How to Take Care of River Birch Trees
The river birch tree (Betula nigra) is a moderate to fast-growing deciduous tree that thrives in U.S. Department of Agriculture plant hardiness zones 4 through 9. River birches can grow to 80 feet tall, but are most commonly between 40 and 50 feet tall. This is a low-maintenance tree that is highly resistant to the diseases and pests found in other birch varieties. It likes moist soil and has evolved to survive flooding, so care must be taken to ensure that it receives adequate water, especially in warm climates.
Water the river birch tree once a week in the spring and summer when the weather is dry. Water the tree slowly and deeply, providing 8 to 18 inches of water over two or three hours with a trickling hose. The river birch likes moist soil, and should receive between 30 and 40 gallons of water a month, including rainfall. Water the tree less in the fall and during winter dormancy.
- The river birch tree (Betula nigra) is a moderate to fast-growing deciduous tree that thrives in U.S. Department of Agriculture plant hardiness zones 4 through 9.
- The river birch likes moist soil, and should receive between 30 and 40 gallons of water a month, including rainfall.
Spread a 2- to 4-inch layer of fresh organic mulch around the tree every spring to improve the soil, protect the tree’s shallow roots, reduce competition from weeds and help the soil retain moisture. Extend the mulch for a minimum 3-foot radius around young trees and a 6-foot radius around mature trees. Do not allow the mulch to touch the trunk of the tree.
Feed your river birch tree with a slow-release fertilizer early in the spring only if a soil test indicates a deficiency. If a soil deficiency is found, correct the problem by spreading a granular fertilizer evenly over the tree's entire root zone. Fertilizer applications should generally not exceed 1 tablespoon of fertilizer per foot of tree height.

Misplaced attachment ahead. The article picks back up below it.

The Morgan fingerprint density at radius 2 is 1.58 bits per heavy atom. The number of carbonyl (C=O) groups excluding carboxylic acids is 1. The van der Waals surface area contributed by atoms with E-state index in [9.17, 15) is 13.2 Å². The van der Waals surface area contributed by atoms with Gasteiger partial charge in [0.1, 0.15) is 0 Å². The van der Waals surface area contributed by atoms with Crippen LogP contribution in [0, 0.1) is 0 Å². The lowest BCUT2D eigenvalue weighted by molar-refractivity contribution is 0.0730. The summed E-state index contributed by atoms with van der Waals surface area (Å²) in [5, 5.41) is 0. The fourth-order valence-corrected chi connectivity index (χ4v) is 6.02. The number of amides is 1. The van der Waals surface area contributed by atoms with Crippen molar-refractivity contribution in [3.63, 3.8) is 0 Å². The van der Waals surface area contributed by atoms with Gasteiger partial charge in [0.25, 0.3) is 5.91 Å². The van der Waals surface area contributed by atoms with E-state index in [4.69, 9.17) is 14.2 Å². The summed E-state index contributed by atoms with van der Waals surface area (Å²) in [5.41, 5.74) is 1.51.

Prune your tree if needed during the early portion of its winter dormancy. River birch trees require only a light pruning to remove dead and diseased branches, and to maintain the desired shape. Never prune away more than 25 percent of a river birch’s canopy. Some birches produce multiple trunks and will need to be pruned to a single trunk early in life if desired.
- Spread a 2- to 4-inch layer of fresh organic mulch around the tree every spring to improve the soil, protect the tree’s shallow roots, reduce competition from weeds and help the soil retain moisture.
- River birch trees require only a light pruning to remove dead and diseased branches, and to maintain the desired shape.
Check the moisture level of the soil around your tree by grabbing a handful of soil and forming it into a ball. If the soil crumbles and refuses to hold the shape, it is time to water the tree.
The river birch is very insect and disease resistant, and likely will not develop health problems with proper care. If a problem does occur, contact your local garden center or extension office for help identifying and treating the issue.
Birch trees do best in a soil pH between 5.0 and 6.5, but can handle more alkaline soils. If your soil test shows a more acidic soil, you can raise the pH by spreading wood ash over the soil.
- Friends of the Urban Forest: River Birch
- Monrovia: River Birch
- Missouri Botanical Garden: Betula Nigra
- U.S. Department of Agriculture: Betula Nigra ‘Heritage’ 'Heritage' River Birch
- Unites States Department of Agriculture: How to Grow and Maintain a Healthy Birch Tree
- Augusta Magazine: Think Before You Plant
- North Carolina State University: A Gardener's Guide to Fertilizing Trees and Shrubs
- Iowa State University Extension and Outreach: How to Change Your Soil's pH
Writing professionally since 2008, Michelle Miley specializes in home and garden topics but frequently pens career, style and marketing pieces. Her essays have been used on college entrance exams and she has more than 4,000 publishing credits. She holds an Associate of Applied Science in accounting, having graduated summa cum laude.